As reported by AC 16 Jan 19:29, in my home town of Wolverhampton, a major employer, Goodyear Tyres, attempted to bring in productivity agreements which were far from drastic, but intransigent union politico-neanderthals intervened with the result that the plant closed, with the jobs 'exported'. I also accept that the weak and corrupt (allegedly for the benefit of any of m'learned friends reading this) management at Leyland Cars contributed enormously to the company's demise.
The best answer is to overcome entrenched historical prejudices, to realise that working together rather than in opposition, is bound to produce mutual benefit to both sides: let's hope that sooner rather than later, common sense will emerge and perhaps our industries can once again become industrious.
Looking at our leaders, though;- I won't hold my breath...
A referee's whistle, blown as hard as you can right by the telephone mouthpiece, has proved to a good deterrent to these scum.
I gather it can be rather excruciating to be on the receiving end...
Not just the Chinese military:-
"Frequent targets of the uber-snoop tech include the Chinese Army, along with Russian military networks, trade institutes within the European Union, systems used by Mexican police and drug cartels, and folk in Saudi Arabia, India, and Pakistan."
In other words, pretty much of the rest of the world. And I thought "Team America: World Police" was satire...
I'll take your point - but I won't give HSBC any right to any moral high ground for at least the US authorities had a go at them for laundering drug/terrorist money, and they offered Swiss accounts to UK residents deliberately trying to hide money from HMRC: oh, the list is endless...
"...he helped steer the bank through the financial crisis..."
Would that be the same financial crisis he helped the bank create?
And then "steered it through" by getting bailed out by the rest of us non-bankers?
Without us having any say in the matter.
Another keyboard, please.
My cat will be round to collect it shortly.
"...I've now lost the will to do anything good and creative in my life..."
Then you're at least halfway qualified to be a lawyer.
I'm a time traveller:-
in the past 24 hours I've gone from yesterday into today: and in another few hours I'll segue into tomorrow.
Seasoned, rational, well-thought out and well expressed discourse.
I don't agree with all commenters, but I whole-heartedly commend them for the intelligence and reason shown.
How the Reg used to be - with the "Yar Boo Sucks" name-calling element conspicuous by its (relative) absence.
Hmmm... 12 thumbs down.
Since I made no comment, either for or against the Global Warming theories, but just pointed out that the number of proponents does not change the veracity or validity of the argument, then I just suppose that there are many commenters who perhaps:-
fail in English comprehension
viscerally react without due consideration
actually believe that if you get more people onside, it somehow proves your argument.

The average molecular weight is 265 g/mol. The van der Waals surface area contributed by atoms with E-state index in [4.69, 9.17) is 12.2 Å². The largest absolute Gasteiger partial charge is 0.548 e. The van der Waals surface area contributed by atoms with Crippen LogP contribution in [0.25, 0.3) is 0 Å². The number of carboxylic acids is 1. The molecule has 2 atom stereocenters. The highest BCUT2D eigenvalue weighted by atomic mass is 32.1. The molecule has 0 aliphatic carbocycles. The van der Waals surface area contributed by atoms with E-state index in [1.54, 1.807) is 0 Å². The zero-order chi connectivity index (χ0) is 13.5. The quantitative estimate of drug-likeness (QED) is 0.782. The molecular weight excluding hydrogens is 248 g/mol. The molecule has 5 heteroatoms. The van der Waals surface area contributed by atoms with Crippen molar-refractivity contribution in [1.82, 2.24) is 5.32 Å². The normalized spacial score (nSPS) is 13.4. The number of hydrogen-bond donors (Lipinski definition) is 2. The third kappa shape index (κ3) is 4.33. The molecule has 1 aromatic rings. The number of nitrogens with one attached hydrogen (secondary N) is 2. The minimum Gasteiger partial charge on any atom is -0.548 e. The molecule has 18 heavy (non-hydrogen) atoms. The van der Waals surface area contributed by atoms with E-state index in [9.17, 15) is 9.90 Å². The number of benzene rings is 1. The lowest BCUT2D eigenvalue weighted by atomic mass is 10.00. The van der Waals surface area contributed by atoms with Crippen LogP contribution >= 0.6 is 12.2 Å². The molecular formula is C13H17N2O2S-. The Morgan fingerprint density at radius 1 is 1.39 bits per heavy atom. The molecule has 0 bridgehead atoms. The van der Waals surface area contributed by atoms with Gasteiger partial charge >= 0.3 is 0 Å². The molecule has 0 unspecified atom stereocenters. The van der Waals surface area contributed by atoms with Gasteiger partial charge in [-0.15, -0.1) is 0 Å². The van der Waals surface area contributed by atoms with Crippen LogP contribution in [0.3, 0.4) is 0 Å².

any permutation of several or all of the above.
Nice to see reasoned discourse still rules...
"There are two factions, one of which outnumbers the other by about 99 to 1. The views do not hold equal weight, however much you might wish otherwise."
There was a time when those who believed the Earth (and a flat Earth at that) to be the centre of the Universe outnumbered the others by 999 to 1.
The number of adherents does not in itself give credence to any particular philosophy.
...what happens if a grunt gets fired upon, pees himself and shorts out?
...and which rabidly anti-gay organs of the state are to be investigated over the 1327 death of Edward II, reputedly killed by having a red hot poker rammed up his anus?
Whatever a software technician can produce, another of equal or greater skill/knowledge can usually find a way around. Almost any 'security' these days really means 'It's offered security up to now - as far as we know'.
...Why UK.gov's £1.2bn fibre broadband rollout is a bumbling FLOP...
The phrase "UK gov" is a pretty big clue to the reason for the phrase "bumbling FLOP".
Nice defence;- but not quite true.
Like many governmental schemes over the years, what is now viewed by the authorities as general taxation was originally set up for a specific purpose:- your vehicle tax disc was called a "Road Fund Licence" for many years after it ceased having anything to do with just road building & maintenance.
So NI (or National Insurance - the clue's in the name) was originally set up to provide very basic social security benefits for which you paid a premium.
Then some 'bright spark' thought that these funds can just be added to general tax funds instead of ring-fencing them for their intended purpose with the idea that we'll let future taxpayers worry about paying the entitlements to those who've compulsorily invested.
Result? Unfunded pension liabilities, massive increases for higher-echelon civil servants, and smaller benefits for original investors with start dates deferred way beyond the original 'contractual date'.
On the basis of "If it walks like a duck, looks like a duck, and quacks like a duck then it's probably a duck', National Insurance has turned out to be a Ponzi scheme.
And no amount of politico-speak, equivocation or sophistry will convince me otherwise.
So when do our politicos in the UK face doing porridge for the biggest Ponzi scam of all:- National Insurance?
OK: keep your hair on...
Yes:- the old description - Lions led by donkeys - is as apt today as it was in the Crimean War, and pretty much any & every conflict since then.
No, it's not just you, Pete. That was my first take, too.
...such as the black pudding (or bubble)...
My Full English has both black pudding and bubble, and also a round or two of fried bread.
Ditto. I have been following rather good.com for several years now, and have subscribed to Joel's newsletters.
Far more intelligent and entertaining than most of the dross on the TV/MSM/Interwebs...
Good man, Joel:- more brown sauce to your bacon!
Try comparing like with like:- unless you think Ferrari are finished, because they're totally outsold by entry-level models from Kia & Hyundai inter alia
"There was a dude called Newton who did some work a while back on action and reaction. You should check it out."
To every action there is an equal and opposite reaction.
This can be proved by punching a Millwall supporter...